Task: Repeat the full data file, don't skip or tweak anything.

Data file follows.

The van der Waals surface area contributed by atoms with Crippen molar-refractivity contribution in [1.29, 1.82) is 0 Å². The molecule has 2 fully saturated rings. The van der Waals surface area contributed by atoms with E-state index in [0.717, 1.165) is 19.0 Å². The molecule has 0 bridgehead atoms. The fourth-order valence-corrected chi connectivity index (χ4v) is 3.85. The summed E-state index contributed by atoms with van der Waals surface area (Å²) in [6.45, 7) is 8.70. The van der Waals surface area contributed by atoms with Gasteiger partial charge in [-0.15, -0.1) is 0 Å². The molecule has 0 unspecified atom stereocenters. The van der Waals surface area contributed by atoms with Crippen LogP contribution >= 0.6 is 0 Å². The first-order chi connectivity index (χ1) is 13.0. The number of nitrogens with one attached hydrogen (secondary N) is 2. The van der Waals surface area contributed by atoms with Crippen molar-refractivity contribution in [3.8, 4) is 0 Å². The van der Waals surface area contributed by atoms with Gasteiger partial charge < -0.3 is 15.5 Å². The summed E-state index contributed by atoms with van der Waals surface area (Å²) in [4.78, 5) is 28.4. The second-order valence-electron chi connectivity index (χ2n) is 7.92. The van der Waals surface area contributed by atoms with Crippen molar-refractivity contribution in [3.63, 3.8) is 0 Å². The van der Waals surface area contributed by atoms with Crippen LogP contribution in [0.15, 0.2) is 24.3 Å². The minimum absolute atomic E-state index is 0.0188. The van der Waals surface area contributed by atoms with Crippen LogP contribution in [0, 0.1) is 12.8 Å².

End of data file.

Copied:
The van der Waals surface area contributed by atoms with Crippen molar-refractivity contribution in [1.29, 1.82) is 0 Å². The molecule has 2 fully saturated rings. The van der Waals surface area contributed by atoms with E-state index in [0.717, 1.165) is 19.0 Å². The molecule has 0 bridgehead atoms. The fourth-order valence-corrected chi connectivity index (χ4v) is 3.85. The summed E-state index contributed by atoms with van der Waals surface area (Å²) in [6.45, 7) is 8.70. The van der Waals surface area contributed by atoms with Gasteiger partial charge in [-0.15, -0.1) is 0 Å². The molecule has 0 unspecified atom stereocenters. The van der Waals surface area contributed by atoms with Crippen LogP contribution >= 0.6 is 0 Å². The first-order chi connectivity index (χ1) is 13.0. The number of nitrogens with one attached hydrogen (secondary N) is 2. The van der Waals surface area contributed by atoms with Crippen molar-refractivity contribution in [3.8, 4) is 0 Å². The van der Waals surface area contributed by atoms with Gasteiger partial charge < -0.3 is 15.5 Å². The summed E-state index contributed by atoms with van der Waals surface area (Å²) in [4.78, 5) is 28.4. The second-order valence-electron chi connectivity index (χ2n) is 7.92. The van der Waals surface area contributed by atoms with Crippen molar-refractivity contribution in [3.63, 3.8) is 0 Å². The van der Waals surface area contributed by atoms with Crippen LogP contribution in [0.15, 0.2) is 24.3 Å². The minimum absolute atomic E-state index is 0.0188. The van der Waals surface area contributed by atoms with Crippen LogP contribution in [0, 0.1) is 12.8 Å².